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Artist Madeline Weinrib, who launched her carpet-designing career in 1998, has since grown her business to include upholstered furniture, fashion, and accessories. Madeline is the granddaughter of Max Weinrib, the founder of ABC Carpet & Home, and her 3,000-square-foot studio on lower Fifth Avenue could not be a more perfect showcase for her work (madelineweinrib.com). I wanted to moved right in. Here, one of her Cavalier King Charles spaniels, Daphne, greeted me at the door before settling down on an antique Suzani rug bought from designer Jack Lenor Larsen.

Photo: Wendy Goodman

This vignette shows how great the marriage between vintage and modern can be. Madeline has upholstered vintage Corbusier chairs in her Collins fabric and the swan chairs in her Daphne fabric (named after you know who). The Tibetan carpet is one of her designs, called Westley.

Photo: Wendy Goodman

The antique wood armoire in the entrance area is a Scandinavian piece from ABC. The painting above the armoire is by Madeline, the photo to the left is by Christo, and the drawing below is by René Ricard.

Photo: Wendy Goodman

Madeline has an extensive textile library in the loft. The portrait of the Dalai Lama on the ground at far right is by Nicholas Vreeland. The photograph on the far left and the painting to its right are by Madeline herself.

Photo: Wendy Goodman

Madeline holds meetings over a large marble-top table in the corner of the loft. The chairs are by Paul McCobb and the hanging light fixture is by David Weeks (available at Ralph Pucci). The Tulu carpet is from Madeline’s own production, made in Turkey from Angora-goat hair.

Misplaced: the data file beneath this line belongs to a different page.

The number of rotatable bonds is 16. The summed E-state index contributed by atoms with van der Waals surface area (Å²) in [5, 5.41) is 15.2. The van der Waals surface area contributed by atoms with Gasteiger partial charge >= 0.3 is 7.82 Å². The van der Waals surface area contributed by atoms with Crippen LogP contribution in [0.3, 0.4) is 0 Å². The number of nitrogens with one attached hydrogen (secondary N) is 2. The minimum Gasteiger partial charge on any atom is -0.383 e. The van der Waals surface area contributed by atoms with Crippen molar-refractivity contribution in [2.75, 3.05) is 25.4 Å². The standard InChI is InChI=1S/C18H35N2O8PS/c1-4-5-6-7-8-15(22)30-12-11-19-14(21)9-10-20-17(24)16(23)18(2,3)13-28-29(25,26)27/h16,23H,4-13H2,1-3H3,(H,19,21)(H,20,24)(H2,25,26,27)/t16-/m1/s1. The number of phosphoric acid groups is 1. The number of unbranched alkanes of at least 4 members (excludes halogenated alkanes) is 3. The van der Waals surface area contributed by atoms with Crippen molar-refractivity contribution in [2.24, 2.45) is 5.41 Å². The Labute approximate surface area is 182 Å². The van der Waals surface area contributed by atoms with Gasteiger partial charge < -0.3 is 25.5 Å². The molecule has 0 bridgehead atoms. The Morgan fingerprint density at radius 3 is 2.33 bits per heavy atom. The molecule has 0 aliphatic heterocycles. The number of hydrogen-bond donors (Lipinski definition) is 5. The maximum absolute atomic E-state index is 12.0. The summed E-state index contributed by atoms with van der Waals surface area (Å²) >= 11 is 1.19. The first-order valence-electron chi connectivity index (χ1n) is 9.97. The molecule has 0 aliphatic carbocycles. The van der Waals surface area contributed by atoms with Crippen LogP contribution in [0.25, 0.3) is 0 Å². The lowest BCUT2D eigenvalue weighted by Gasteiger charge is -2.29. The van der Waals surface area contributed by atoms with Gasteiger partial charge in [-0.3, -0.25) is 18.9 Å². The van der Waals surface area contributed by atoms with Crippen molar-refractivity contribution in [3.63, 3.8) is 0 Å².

Photo: Courtesy of Madeline Weinrib

“The sideboard opposite the table is antique Anglo-Indian from ABC, which is a style of furniture I love,” Madeline says. The painting is by Stefan Bondell and the Kurland ice bucket is from the Neue Galerie.

Photo: Wendy Goodman

Here is Madeline in the office area of her loft. “I sit on the floor a lot when I am working,” she says. “I like to spread things out and find a desk very confining.” She is wearing a dress of her own fabric designed by Soledad Twombly. The photograph of the sleeping man at left is by Nan Goldin. The curtains are Madeline’s design made of chiffon. “I collaborate a lot with a designer named Dean Holdiman. It was his idea to use chiffon as a window treatment. I think it is a very sexy fabric to use as drapery.”

Photo: Courtesy of Madeline Weinrib

Elsewhere in the office: a vintage Korean metal chest with two handles from Mohr & McPherson in Boston, and an antique Venetian mirror from ABC. Her travels to Morocco and India have obviously inspired her décor.

Photo: Wendy Goodman

Madeline has designed a collection of kimonos for the Neue Galerie inspired by this Madame d’Ora photograph.

Photo: Wendy Goodman

A detail of one of the kimonos.

Photo: Courtesy of Neue Galerie

I love Madeline’s newest Suzani fabric, which was inspired by Matisse. I would cover every inch of a small bedroom with this. The fabric is completely hand-embroidered (the word suzani, Madeline explained, means “by needle” in Farsi).

Photo: Wendy Goodman

This American Gothic armchair will be available at Barneys this spring. The fabric is called Mu—“one of my favorite designs,” Madeline says. The pillows are all antique textiles.